INDUSTRIAL RELATIONS ACTS, 1946 TO 1990
SECTION 13(9), INDUSTRIAL RELATIONS ACT, 1969
HUDSON KILLEEN LIMITED
- AND -
(REPRESENTED BY S. O'CONNOR, SOLICITOR)
Chairman: Mr Flood
Employer Member: Mr McHenry
Worker Member: Mr O'Neill
1. Appeal against Rights Commissioner's Recommendation No RC1082/97.
2. The appeal concerns a worker who commenced with the Company on the 19th of May, 1997, as a production operative, on a probationary period of 3 months. Her employment terminated on the 7th of October, 1997 and the worker claims that she was unfairly dismissed. The Company denies that a dismissal took place and alleges that, during a meeting of the worker with her supervisor and the Production Manager, during which she abused both verbally, she stated that she was leaving her employment.
The matter was the subject of an investigation by a Rights Commissioner at which the Company did not attend but to which it did make a written submission. The Rights Commissioner concluded, based on the evidence presented, that the worker had completed her probation before being told of any difficulties in her employment. As no specifics had been presented to the worker, the Rights Commissioner found, it would have been impossible for her to address any deficiency in her work.
The Rights Commissioner found further that the worker's complaints about her supervisor and the absence of specifics in relation to her work had been ignored by the Production Manager, that there were no written warnings given to the worker and that the extension of her trial period and the introduction of additional reviews constituted a change to her conditions of employment, details of which should have been provided in writing.
The Rights Commissioner found that the treatment of the worker, culminating in the termination of her employment, was unfair and recommended that she be paid £1200 in full and final settlement of her claim.
The Recommendation was appealed, by the Company, to the Labour Court, on the 7th of April 1998, in accordance with Section 13(9) of the Industrial Relations Act, 1969. The Court heard the appeal on the 2nd of June, 1998.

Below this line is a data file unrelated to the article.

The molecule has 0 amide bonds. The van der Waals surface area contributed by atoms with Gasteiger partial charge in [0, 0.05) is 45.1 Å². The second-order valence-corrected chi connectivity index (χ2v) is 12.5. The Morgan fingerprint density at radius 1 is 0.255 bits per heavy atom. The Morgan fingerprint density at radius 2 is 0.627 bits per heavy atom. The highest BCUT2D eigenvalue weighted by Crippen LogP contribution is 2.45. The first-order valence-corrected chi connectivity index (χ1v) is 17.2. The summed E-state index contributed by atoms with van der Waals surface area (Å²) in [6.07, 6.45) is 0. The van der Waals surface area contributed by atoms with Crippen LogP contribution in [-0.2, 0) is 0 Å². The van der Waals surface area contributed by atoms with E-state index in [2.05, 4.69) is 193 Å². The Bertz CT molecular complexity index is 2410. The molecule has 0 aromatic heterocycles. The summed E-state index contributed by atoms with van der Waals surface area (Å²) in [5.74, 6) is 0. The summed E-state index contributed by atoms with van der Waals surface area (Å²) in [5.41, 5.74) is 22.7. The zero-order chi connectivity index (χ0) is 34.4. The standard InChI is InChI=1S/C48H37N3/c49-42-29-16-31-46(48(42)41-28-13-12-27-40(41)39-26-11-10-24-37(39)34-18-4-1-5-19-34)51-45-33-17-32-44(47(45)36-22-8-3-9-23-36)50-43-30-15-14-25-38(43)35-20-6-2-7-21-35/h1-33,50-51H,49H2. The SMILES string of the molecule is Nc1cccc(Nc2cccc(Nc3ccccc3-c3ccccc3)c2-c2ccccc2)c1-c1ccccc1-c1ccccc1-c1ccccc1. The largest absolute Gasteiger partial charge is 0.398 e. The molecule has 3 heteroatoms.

3. 1. The Company acceded to the worker's request for a meeting with the Production Manager and her supervisor. The worker was invited to bring a representative with her but she declined to do so. At the meeting, she verbally abused both of the other parties present and insisted that she was leaving the employment.
2. The worker was on a period of probation for three months. Following a discussion with her about her performance this period was extended in writing by a further three months in order to give her sufficient time to improve to the standards required.
3. The worker's supervisor pointed out to her on numerous occasions problems in relation to her performance. She was aware that if she had any difficulties in relation to any aspect of her employment that she could approach the Production Manager. At no time did she point out that she had any difficulties with her supervisor.
4. 1. The worker was qualified to do the work as she had good previous experience in the area. It was never explained to her that her work was not up to standard.
2. The worker sought the meeting with management on October 7th because she had felt uncomfortable at work for a period previously. She understood that she would be meeting the Production Manager in private and was not advised that she could have representation with her. She denies verbal abuse and at no stage did she terminate her employment. The worker clearly recalls being told that she was being given 2 weeks' notice which she was told she "would not be required to work".
The Court considered the written and oral submissions made by the parties.
The Court had before it written and oral input from the Company which was not available to the Rights Commissioner due to the non-attendance of the Company at the Rights Commissioner's hearing.
Having considered all the information presented by the parties, a good deal of which is contradictory, the Court is of the view that on the final day of employment it is possible that, due to the heated debate, confusion arose in relation to dismissal. It would have been better if the matter had been handled differently by both sides.
Taking this into account and having considered the background to the case, the Court is of the view that the Rights Commissioner's Recommendation of an award of £1,200 should be substituted by an award of 25% less, i.e., £900.
The Rights Commissioner's Recommendation to be amended accordingly.
The Court so decides.
Signed on behalf of the Labour Court
14th August, 1998______________________
Enquiries concerning this Decision should be addressed to Michael Keegan, Court Secretary.